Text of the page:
I wouldn’t recommend it. Instead, find like-minded, enthusiastic people that are willing to make short films regularly. You also need to give yourself time to find out what type of filmmaker you are. Don’t beat yourself up because you can’t write. Some of the greatest directors can’t write, and the same goes for if you’re not techy.
6. Find a routine
This is about playing to your advantages and limiting indecisiveness. This applies to every part of the process. For example, in the last couple of years Sundays have been the perfect day to shoot for me. It’s when everyone is free. This might just be the case for me, so find your day!
7. OK, but practically how do I make a film?
Pretty much everyone can make a film these days. Most phones shoot 4K, and you can even edit on the phone. When I made my first film after graduating I borrowed a friend’s DSLR and edited on the family laptop. If you can’t shoot on your mobile phone, borrow a friend’s. The important thing is to make the equipment that you have serve the story, not the other way around. What story or scene would have a greater impact if it was shot on a phone? You have limitations but your creative ways around these limitations will result in something worth seeing.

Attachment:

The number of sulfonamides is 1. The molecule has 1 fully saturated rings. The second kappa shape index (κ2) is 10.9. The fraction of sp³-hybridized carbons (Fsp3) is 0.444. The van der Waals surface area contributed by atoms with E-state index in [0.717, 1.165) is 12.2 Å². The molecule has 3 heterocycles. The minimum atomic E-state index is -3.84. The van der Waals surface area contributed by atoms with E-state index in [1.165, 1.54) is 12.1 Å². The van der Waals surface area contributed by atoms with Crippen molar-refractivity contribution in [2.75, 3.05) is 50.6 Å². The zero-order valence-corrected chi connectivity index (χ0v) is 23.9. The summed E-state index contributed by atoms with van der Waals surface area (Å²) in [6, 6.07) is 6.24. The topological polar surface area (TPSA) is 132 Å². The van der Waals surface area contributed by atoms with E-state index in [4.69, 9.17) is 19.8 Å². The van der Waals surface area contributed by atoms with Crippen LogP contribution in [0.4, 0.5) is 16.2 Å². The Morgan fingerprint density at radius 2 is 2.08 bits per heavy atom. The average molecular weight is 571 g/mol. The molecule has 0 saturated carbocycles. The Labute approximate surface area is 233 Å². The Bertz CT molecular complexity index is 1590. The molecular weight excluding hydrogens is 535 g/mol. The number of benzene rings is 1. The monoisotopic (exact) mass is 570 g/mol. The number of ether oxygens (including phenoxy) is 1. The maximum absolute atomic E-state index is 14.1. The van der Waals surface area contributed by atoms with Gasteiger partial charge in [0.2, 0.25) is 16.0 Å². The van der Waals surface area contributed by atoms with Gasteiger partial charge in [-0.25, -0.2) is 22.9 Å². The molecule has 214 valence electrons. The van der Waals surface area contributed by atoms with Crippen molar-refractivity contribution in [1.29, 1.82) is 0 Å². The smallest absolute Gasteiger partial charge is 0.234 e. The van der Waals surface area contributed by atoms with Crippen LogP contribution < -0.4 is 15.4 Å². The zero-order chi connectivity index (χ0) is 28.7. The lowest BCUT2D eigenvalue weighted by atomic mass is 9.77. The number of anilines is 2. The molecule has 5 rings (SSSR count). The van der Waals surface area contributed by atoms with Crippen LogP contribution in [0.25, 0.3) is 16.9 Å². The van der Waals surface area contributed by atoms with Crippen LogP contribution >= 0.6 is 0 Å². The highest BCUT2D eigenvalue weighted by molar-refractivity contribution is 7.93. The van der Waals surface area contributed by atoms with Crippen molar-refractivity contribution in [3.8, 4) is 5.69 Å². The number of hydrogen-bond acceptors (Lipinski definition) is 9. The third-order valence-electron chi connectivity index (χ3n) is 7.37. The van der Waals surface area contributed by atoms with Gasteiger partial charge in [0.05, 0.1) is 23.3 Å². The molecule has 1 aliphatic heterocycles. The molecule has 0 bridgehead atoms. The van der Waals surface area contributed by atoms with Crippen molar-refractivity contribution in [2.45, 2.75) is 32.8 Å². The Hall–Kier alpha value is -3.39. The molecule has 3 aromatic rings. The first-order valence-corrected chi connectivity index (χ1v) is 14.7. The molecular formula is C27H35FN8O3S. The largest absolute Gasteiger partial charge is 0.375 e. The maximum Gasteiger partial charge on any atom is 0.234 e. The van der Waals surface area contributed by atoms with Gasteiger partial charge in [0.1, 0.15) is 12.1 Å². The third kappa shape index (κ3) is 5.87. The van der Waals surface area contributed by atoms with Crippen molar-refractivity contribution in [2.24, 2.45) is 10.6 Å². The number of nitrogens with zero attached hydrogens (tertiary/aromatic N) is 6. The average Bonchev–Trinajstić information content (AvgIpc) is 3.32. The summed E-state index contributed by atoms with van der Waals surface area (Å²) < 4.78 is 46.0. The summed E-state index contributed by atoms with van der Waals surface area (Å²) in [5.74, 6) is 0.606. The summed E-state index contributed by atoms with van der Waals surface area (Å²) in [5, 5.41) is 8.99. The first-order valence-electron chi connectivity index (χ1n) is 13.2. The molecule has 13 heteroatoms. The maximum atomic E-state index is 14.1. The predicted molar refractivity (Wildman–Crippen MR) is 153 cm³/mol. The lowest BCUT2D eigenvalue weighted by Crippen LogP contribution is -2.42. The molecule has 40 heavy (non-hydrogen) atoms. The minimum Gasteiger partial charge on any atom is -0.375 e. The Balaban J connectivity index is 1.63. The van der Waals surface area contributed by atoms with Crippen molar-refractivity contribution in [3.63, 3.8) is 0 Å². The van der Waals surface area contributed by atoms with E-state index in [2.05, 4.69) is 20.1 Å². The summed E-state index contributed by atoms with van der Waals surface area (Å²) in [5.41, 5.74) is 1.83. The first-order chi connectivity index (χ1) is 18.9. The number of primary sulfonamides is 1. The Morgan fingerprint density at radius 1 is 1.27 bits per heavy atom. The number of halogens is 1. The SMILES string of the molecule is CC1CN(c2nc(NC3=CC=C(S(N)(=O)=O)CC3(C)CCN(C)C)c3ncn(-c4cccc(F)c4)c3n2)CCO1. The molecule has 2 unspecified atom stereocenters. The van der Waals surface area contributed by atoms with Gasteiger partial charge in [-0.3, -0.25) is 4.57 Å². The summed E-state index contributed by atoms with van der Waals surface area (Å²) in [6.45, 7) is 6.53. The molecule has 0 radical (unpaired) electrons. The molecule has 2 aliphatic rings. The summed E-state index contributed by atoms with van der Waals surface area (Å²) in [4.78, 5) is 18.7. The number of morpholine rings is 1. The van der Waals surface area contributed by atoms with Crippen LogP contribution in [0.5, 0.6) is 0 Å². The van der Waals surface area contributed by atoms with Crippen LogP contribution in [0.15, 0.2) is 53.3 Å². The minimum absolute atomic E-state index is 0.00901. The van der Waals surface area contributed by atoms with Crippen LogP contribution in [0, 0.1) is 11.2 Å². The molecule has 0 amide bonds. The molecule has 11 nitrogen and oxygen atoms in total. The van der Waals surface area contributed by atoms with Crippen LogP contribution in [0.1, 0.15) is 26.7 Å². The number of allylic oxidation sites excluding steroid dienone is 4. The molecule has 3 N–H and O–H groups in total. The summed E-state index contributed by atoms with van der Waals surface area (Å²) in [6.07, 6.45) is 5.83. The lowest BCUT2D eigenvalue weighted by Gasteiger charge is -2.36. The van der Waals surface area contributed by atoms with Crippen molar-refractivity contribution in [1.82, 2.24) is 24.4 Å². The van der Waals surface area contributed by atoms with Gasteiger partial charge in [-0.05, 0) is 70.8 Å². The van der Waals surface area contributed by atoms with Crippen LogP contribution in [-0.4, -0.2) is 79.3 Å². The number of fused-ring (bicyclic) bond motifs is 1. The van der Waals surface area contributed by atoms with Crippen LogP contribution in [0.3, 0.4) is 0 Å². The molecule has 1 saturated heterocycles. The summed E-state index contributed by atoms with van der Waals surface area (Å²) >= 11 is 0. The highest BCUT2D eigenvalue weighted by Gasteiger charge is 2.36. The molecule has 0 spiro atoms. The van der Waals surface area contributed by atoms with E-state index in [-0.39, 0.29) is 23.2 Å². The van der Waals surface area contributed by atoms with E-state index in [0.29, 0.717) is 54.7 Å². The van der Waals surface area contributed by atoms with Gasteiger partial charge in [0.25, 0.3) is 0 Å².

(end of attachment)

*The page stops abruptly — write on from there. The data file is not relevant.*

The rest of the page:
8. Distribute and start the process all over again…
Since 2016 I’ve made about 25 short films, the bulk of which consisted of my 12 shorts in 12 months project and a six-part web series called Early Days. My working theory is: to be good at anything you have to do it a lot, so that’s what I’m trying to do. Now, there’s an argument I can see you’re already thinking: “Isn’t quality more important than quantity?” And you’d be right! But on the topic of quality vs quantity what I can say is: I don’t regret anything I have made but I do regret that I haven’t made more.
I believe the quickest way to improve is to make work, show work, listen to feedback about work and repeat. This isn’t a groundbreaking discovery, but I’m amazed at how many filmmakers don’t do the first step enough, let alone the second, third and fourth.
9. …or don’t distribute but still start the process all over again
F. Scott Fitzgerald said: “ … intelligence is the ability to hold two opposed ideas in mind at the same time and still retain the ability to function,” so I’m going to contradict point number eight and say you don’t have to put everything you make online. There are short films I’ve made that no one will ever see, and they’d be grateful. Make the film, learn from it and maybe get some feedback from someone in private.
10. Give yourself some praise!
The morning after every shoot I’ll sit down and write the things I was really happy about. The stuff I got right. I do also write the things I wasn’t best pleased with, but I make sure I fix it 80/20 to keep sane.
11. “If you only read the books that everyone else is reading, you can only think what everyone else is thinking” – Haruki Murakami
This links into point number two. Where are you going to be creatively inspired? Every filmmaker is making their way through Netflix. I bloody love a true-crime documentary and yes, of course, I’ve seen Tiger King, but maybe shave a few hours off Netflix and watch a buried treasure on Mubi as well.